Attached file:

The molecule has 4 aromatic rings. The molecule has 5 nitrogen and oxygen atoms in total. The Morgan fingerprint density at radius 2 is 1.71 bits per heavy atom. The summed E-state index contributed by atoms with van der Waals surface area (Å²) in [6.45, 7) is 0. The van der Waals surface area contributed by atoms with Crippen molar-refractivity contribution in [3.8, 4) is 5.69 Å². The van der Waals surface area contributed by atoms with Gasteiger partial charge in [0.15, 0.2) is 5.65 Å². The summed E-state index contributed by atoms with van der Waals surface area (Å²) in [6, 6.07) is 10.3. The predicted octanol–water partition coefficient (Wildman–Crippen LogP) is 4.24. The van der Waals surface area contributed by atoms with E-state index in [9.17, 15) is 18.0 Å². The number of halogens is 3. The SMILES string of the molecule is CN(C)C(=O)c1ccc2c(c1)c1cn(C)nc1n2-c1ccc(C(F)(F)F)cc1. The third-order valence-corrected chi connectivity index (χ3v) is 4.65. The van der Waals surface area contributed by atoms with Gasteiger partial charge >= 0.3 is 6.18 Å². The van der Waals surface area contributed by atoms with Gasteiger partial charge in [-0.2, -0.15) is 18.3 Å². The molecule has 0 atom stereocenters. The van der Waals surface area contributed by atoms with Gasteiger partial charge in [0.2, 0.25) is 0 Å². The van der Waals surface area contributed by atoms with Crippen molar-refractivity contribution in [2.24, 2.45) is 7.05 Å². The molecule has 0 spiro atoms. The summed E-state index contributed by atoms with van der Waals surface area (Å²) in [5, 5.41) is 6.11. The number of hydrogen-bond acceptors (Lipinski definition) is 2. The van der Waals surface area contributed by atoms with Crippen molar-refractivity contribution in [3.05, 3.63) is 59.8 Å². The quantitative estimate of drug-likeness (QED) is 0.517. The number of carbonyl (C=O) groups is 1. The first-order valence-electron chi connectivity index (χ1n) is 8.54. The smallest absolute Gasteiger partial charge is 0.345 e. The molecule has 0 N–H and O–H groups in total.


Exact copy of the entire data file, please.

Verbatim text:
The molecule has 4 aromatic rings. The molecule has 5 nitrogen and oxygen atoms in total. The Morgan fingerprint density at radius 2 is 1.71 bits per heavy atom. The summed E-state index contributed by atoms with van der Waals surface area (Å²) in [6.45, 7) is 0. The van der Waals surface area contributed by atoms with Crippen molar-refractivity contribution in [3.8, 4) is 5.69 Å². The van der Waals surface area contributed by atoms with Gasteiger partial charge in [0.15, 0.2) is 5.65 Å². The summed E-state index contributed by atoms with van der Waals surface area (Å²) in [6, 6.07) is 10.3. The predicted octanol–water partition coefficient (Wildman–Crippen LogP) is 4.24. The van der Waals surface area contributed by atoms with E-state index in [9.17, 15) is 18.0 Å². The number of halogens is 3. The SMILES string of the molecule is CN(C)C(=O)c1ccc2c(c1)c1cn(C)nc1n2-c1ccc(C(F)(F)F)cc1. The third-order valence-corrected chi connectivity index (χ3v) is 4.65. The van der Waals surface area contributed by atoms with Gasteiger partial charge >= 0.3 is 6.18 Å². The van der Waals surface area contributed by atoms with Gasteiger partial charge in [-0.2, -0.15) is 18.3 Å². The molecule has 0 atom stereocenters. The van der Waals surface area contributed by atoms with Gasteiger partial charge in [0.2, 0.25) is 0 Å². The van der Waals surface area contributed by atoms with Crippen molar-refractivity contribution in [2.24, 2.45) is 7.05 Å². The molecule has 0 spiro atoms. The summed E-state index contributed by atoms with van der Waals surface area (Å²) in [5, 5.41) is 6.11. The number of hydrogen-bond acceptors (Lipinski definition) is 2. The van der Waals surface area contributed by atoms with Crippen molar-refractivity contribution in [3.05, 3.63) is 59.8 Å². The quantitative estimate of drug-likeness (QED) is 0.517. The number of carbonyl (C=O) groups is 1. The first-order valence-electron chi connectivity index (χ1n) is 8.54. The smallest absolute Gasteiger partial charge is 0.345 e. The molecule has 0 N–H and O–H groups in total.